As the head of the chairperson of the National Federation of people with disabilities in Namibia, Gideon Nasilowski is cheerful, confident and passionate about swimming and life in general. One would hardly not even notice that he had a disability. But the journey to this point was not an easy one, he says.
Nasilowski was born with Arthrogryposis Multiplex Congenita caused by inhibited normal joint movement before birth, resulting in join contractures.
Unable to to walk by the age of four, his mother, Poekie van Jader would push him towards doing things by himself.
“She would always tell me that your brain doesn’t have any disability. For a while I used to think she was cruel because she would push me as far as possible, but that’s what made me into the person I am today, ”he recalls.
In his teenage years, he was confronted with the harsh reality that there were some things he just couldn’t do. Seeing other boys playing soccer and rugby and not being able to join them was hard.
At the age of 26 while watching Namibian Paralympian, Reginald Benade scoop a bronze medal at the 2008 Beijing Paralympics, then an obese man who weighted 105Kg, he was teased him that he would never be able to achieve anything like Benade did.
Nasilowski took it as a challenge and signed up at the Virgin Active gym the very next day. Within a year he lost 46kg.
In 2010 he travelled to South Africa for qualifications for the 2012 London Paralympics as a swimmer where competition was much tougher than he had anticipated.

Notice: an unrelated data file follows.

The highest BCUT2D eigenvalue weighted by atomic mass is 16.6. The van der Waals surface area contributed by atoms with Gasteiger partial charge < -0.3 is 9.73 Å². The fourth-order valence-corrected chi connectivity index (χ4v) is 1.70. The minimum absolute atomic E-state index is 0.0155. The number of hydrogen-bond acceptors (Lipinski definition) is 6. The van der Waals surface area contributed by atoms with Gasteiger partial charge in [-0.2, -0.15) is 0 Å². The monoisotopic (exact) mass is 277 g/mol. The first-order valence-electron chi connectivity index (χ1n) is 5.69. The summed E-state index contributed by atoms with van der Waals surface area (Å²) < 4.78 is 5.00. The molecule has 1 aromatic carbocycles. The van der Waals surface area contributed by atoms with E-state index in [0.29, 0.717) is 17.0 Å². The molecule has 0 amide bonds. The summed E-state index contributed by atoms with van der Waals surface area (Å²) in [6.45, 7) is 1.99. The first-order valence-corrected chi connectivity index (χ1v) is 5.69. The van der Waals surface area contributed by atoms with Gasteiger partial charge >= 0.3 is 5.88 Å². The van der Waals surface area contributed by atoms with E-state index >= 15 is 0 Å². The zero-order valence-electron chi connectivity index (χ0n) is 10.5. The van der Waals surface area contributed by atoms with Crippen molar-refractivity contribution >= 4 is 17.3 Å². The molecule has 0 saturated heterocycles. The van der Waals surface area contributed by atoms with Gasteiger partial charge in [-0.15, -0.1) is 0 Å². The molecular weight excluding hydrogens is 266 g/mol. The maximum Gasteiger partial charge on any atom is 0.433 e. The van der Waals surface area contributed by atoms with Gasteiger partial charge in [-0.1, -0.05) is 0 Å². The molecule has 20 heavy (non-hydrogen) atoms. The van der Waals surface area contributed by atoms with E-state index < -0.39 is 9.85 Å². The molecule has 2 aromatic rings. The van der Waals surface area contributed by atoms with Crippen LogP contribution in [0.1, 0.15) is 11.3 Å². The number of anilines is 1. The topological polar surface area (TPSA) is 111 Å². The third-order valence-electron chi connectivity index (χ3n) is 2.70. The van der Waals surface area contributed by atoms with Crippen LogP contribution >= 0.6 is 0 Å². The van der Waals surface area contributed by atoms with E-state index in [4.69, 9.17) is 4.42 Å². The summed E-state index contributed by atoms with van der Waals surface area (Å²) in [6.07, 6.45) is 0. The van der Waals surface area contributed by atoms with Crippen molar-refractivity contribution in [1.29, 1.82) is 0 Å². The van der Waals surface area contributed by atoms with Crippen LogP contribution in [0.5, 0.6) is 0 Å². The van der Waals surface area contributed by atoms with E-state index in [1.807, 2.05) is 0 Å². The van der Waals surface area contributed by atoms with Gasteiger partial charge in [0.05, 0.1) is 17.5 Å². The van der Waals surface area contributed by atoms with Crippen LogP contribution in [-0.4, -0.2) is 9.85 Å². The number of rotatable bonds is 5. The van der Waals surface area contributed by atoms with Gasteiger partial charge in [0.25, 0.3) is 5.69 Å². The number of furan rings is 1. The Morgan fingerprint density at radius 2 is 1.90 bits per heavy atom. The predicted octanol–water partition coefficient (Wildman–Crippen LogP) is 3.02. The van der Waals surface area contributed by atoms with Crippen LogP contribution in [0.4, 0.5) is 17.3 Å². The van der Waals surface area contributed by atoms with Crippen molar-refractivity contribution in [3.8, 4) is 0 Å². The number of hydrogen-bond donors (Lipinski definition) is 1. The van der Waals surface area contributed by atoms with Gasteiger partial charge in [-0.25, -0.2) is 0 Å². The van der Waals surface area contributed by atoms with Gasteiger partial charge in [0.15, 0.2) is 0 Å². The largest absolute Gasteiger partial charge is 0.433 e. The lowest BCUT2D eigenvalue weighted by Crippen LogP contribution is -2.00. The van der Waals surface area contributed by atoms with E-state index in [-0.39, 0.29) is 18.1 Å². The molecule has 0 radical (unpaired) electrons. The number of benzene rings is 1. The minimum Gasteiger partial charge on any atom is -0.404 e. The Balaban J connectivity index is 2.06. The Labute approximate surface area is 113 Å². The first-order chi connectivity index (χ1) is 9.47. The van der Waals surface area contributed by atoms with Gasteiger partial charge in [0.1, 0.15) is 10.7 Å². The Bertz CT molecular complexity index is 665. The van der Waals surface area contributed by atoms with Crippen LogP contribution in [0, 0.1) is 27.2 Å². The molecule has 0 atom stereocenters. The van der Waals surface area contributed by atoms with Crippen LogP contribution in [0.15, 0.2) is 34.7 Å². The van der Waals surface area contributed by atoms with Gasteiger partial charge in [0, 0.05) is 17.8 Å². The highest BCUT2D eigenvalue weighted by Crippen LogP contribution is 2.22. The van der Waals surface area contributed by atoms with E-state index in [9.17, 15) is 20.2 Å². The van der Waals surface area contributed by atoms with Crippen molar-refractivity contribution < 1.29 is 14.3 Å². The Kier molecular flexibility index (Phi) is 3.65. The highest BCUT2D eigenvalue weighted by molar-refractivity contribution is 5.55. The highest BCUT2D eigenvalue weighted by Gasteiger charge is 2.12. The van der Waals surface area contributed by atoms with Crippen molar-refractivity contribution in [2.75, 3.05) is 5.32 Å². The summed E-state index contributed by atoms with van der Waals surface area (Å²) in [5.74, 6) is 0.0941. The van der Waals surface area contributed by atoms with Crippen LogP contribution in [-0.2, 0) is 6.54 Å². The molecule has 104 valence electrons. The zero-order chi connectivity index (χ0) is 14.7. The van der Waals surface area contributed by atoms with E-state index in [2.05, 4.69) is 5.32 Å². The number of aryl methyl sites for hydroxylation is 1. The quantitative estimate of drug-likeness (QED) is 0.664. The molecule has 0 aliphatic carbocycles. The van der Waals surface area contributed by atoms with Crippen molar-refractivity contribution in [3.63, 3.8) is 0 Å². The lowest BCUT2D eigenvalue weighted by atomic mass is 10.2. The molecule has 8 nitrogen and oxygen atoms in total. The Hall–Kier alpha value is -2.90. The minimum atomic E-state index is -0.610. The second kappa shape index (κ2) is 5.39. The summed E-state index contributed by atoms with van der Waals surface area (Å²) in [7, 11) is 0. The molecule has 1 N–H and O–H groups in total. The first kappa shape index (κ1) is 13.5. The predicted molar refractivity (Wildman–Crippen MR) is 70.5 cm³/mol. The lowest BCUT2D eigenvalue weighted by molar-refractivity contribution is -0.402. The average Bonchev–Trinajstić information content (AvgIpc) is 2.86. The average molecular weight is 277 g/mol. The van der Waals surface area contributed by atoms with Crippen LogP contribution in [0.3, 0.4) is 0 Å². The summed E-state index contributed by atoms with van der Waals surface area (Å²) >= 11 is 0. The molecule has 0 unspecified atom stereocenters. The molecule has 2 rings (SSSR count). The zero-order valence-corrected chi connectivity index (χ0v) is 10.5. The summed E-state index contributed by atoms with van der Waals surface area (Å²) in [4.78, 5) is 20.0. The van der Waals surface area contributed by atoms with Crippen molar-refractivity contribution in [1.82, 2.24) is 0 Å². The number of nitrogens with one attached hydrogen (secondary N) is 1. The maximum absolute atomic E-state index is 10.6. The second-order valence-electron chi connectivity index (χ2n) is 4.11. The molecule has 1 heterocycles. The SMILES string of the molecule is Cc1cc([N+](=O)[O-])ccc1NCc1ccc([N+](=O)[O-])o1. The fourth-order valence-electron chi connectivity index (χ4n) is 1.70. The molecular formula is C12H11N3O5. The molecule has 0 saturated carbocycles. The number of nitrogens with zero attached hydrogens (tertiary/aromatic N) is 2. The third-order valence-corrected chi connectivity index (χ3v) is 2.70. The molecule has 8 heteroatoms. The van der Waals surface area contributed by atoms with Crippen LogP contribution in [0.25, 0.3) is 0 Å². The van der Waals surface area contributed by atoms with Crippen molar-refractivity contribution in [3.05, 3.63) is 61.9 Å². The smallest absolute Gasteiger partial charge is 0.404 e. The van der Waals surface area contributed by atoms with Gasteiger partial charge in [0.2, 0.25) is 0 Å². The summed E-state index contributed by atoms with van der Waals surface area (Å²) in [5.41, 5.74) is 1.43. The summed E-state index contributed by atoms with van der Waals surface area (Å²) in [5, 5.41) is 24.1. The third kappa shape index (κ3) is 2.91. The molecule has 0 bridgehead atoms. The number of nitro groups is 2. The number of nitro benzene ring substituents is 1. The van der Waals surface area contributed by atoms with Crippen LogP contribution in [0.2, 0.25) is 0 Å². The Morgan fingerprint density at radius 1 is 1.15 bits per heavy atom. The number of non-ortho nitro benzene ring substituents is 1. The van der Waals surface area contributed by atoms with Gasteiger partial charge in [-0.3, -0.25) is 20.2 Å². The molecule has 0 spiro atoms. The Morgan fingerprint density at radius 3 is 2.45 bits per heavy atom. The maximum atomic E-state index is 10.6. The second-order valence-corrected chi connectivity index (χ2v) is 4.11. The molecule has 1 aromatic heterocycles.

He lost all his matches and failure to qualify for the London games only spurred him on, later travelling to South Africa in 2012 for the qualifiers of the World Championships to be held in Montreal the following year and becoming the first Namibian Paralympics swimmer.
With other life hardships financial problems, some people situations or other worries of this life, he now does not wish to trade his condition, which he once thought was a curse from God, for anything in the world.
He currently works as a Customer Care consultant at First National Bank (FNB), but his heart is in the waters, landing him the nickname, the amphibian Namibian.
“Disability sport is really picking up at the moment and if we only had more sponsors we would go further than we already have. It is the only sport that is consistently brining medals to Namibia and bringing the Namibian brand to the world,” says 29 year-old Nasilowski.
He enjoys cooking pasta and driving his car around. “I love to see the look on people’s faces when they see me driving,” he jokes. But what enjoys the most is swimming.
His desire is to retire from swimming after the 2016 Rio Paralympics and advance Lions Athlete/Swimming Club, a training club he founded with fellow Paralympic athlete, Michael Amakwaya.
“I want to be able to see a Paralympic or Olympic gold winner emerge from this club, but in order for that to happen, I have to make 2016 Rio games, so that when I encourage them on how to make it, I know what I am talking about.”
This Friday, Nasilowski leaves for Los Angeles to take part in the Pan Pacific Paraswimming championships starting on 6 August.
Through Disability Sport Namibia, he secured N$50 000 from NamPower to cater for his travel expenses. Old Mutual, Penny Pinchers and Fruit and Veg also came aboard to sponsor him.